En HeduAnna (EnHedu'Anna) philosopher of Iraq - 2354 BCE
EnHedu'Anna ( En HeduAnna) is one of the first women named in science/technology historical texts. She was a priestess, a seeker (lover of) wisdom and knowledge.
Her father was King Sargon I, the founder of the Sargon Dynasty. He was the person who joined the kingdoms of Summer and Akkad to form the Babylonian Empire, which is the area of Modern Iraq. His reign lasted from 2334 to 2279 BCE and it was about 2354 BCE when he appointed this daughter Hedu'Anna to be "En" or priestess of the Moon Goddess at the temple of Nanna in the city of Ur.
This position of priestess of the Moon Goddess was one of real power. The "priests and priestesses directed all the activities of daily life, such as trade, farming, and crafts. Also functioning as learning centers, the temples were places in which mathematics, the sciences, and the arts were studied and recorded. However, one of the most important functions of the temple was that of an observatory used to monitor the movement of the planets and the stars.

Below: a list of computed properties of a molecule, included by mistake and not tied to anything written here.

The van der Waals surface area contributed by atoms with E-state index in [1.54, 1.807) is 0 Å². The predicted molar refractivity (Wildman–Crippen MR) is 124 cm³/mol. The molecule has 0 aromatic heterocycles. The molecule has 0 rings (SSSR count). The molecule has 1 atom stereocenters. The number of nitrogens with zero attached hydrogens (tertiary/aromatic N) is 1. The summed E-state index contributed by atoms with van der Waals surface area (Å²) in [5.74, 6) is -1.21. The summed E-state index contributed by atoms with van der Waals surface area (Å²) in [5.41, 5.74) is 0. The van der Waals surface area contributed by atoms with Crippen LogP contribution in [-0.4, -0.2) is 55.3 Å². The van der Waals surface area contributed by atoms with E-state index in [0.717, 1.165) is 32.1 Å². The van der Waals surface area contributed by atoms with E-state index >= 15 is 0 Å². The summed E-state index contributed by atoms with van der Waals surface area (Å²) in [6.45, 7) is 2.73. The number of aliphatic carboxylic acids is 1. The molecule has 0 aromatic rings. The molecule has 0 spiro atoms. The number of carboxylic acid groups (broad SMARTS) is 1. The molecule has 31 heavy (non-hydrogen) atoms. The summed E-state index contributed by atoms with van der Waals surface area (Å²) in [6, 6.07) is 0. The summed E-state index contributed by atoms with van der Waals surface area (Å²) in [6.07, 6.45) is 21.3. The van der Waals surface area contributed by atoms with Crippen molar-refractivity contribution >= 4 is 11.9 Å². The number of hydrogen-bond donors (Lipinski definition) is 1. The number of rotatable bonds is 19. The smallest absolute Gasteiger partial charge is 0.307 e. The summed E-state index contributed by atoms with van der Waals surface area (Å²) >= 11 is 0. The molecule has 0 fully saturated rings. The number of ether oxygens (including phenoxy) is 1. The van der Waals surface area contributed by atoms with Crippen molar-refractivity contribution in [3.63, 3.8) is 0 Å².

It was from one such temple that En Hedu'Anna recorded the movements of the heavenly bodies." [Source: an early development at the Ancient Roots at Planetarium site. The page is for EnHudaAnna longer accessible.}
Works of En HeduAnna
En Hedu'Anna is the author of some 48 poems. One of these speaks her view of Wisdom and how one attains it:
"The true woman who possesses exceeding wisdom,
She consults [employs] a tablet of lapis lazuli
She gives advice to all lands...
She measures off the heavens,
She places the measuring-cords on the earth."
In light of this poem, En Hedu'Anna's own preoccupation with astronomy, mathematics and good governance can be understood as her means of seeking/loving wisdom [philosophy]. Additional Sources:
EnHeduAnna has fared better than many other early women philosophers. You can find some significant material about her on the web at:
Biographical information and a number of short essays can be found at En HeduAnna
The EnHedu'Anna Research Pages with archaeological finds, gives translations of her works and offers some scholarly essays: at EnHeduAnna Research pages